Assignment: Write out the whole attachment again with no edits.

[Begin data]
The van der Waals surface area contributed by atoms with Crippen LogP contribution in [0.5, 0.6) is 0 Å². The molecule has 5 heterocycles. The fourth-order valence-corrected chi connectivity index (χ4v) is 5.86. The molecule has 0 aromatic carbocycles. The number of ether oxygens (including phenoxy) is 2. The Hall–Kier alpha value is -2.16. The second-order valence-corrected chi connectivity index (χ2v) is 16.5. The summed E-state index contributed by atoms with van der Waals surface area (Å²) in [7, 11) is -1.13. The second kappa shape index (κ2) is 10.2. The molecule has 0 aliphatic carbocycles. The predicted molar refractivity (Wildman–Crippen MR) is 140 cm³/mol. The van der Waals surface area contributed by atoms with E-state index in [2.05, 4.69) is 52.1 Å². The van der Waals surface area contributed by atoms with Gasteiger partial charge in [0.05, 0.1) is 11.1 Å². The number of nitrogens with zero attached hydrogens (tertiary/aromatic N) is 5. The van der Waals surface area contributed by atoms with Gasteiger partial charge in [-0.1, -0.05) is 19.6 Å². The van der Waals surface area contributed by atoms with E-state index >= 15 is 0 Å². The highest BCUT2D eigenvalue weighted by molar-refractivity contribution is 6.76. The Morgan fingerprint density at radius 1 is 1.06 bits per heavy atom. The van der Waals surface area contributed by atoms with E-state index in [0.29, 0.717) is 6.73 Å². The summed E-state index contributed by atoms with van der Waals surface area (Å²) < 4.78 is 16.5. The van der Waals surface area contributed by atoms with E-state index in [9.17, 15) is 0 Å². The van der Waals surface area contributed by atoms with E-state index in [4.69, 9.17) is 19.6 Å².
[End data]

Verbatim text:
The van der Waals surface area contributed by atoms with Crippen LogP contribution in [0.5, 0.6) is 0 Å². The molecule has 5 heterocycles. The fourth-order valence-corrected chi connectivity index (χ4v) is 5.86. The molecule has 0 aromatic carbocycles. The number of ether oxygens (including phenoxy) is 2. The Hall–Kier alpha value is -2.16. The second-order valence-corrected chi connectivity index (χ2v) is 16.5. The summed E-state index contributed by atoms with van der Waals surface area (Å²) in [7, 11) is -1.13. The second kappa shape index (κ2) is 10.2. The molecule has 0 aliphatic carbocycles. The predicted molar refractivity (Wildman–Crippen MR) is 140 cm³/mol. The van der Waals surface area contributed by atoms with E-state index in [2.05, 4.69) is 52.1 Å². The van der Waals surface area contributed by atoms with Gasteiger partial charge in [0.05, 0.1) is 11.1 Å². The number of nitrogens with zero attached hydrogens (tertiary/aromatic N) is 5. The van der Waals surface area contributed by atoms with Gasteiger partial charge in [-0.1, -0.05) is 19.6 Å². The van der Waals surface area contributed by atoms with E-state index >= 15 is 0 Å². The highest BCUT2D eigenvalue weighted by molar-refractivity contribution is 6.76. The Morgan fingerprint density at radius 1 is 1.06 bits per heavy atom. The van der Waals surface area contributed by atoms with E-state index in [0.29, 0.717) is 6.73 Å². The summed E-state index contributed by atoms with van der Waals surface area (Å²) < 4.78 is 16.5. The van der Waals surface area contributed by atoms with E-state index in [9.17, 15) is 0 Å². The van der Waals surface area contributed by atoms with E-state index in [4.69, 9.17) is 19.6 Å².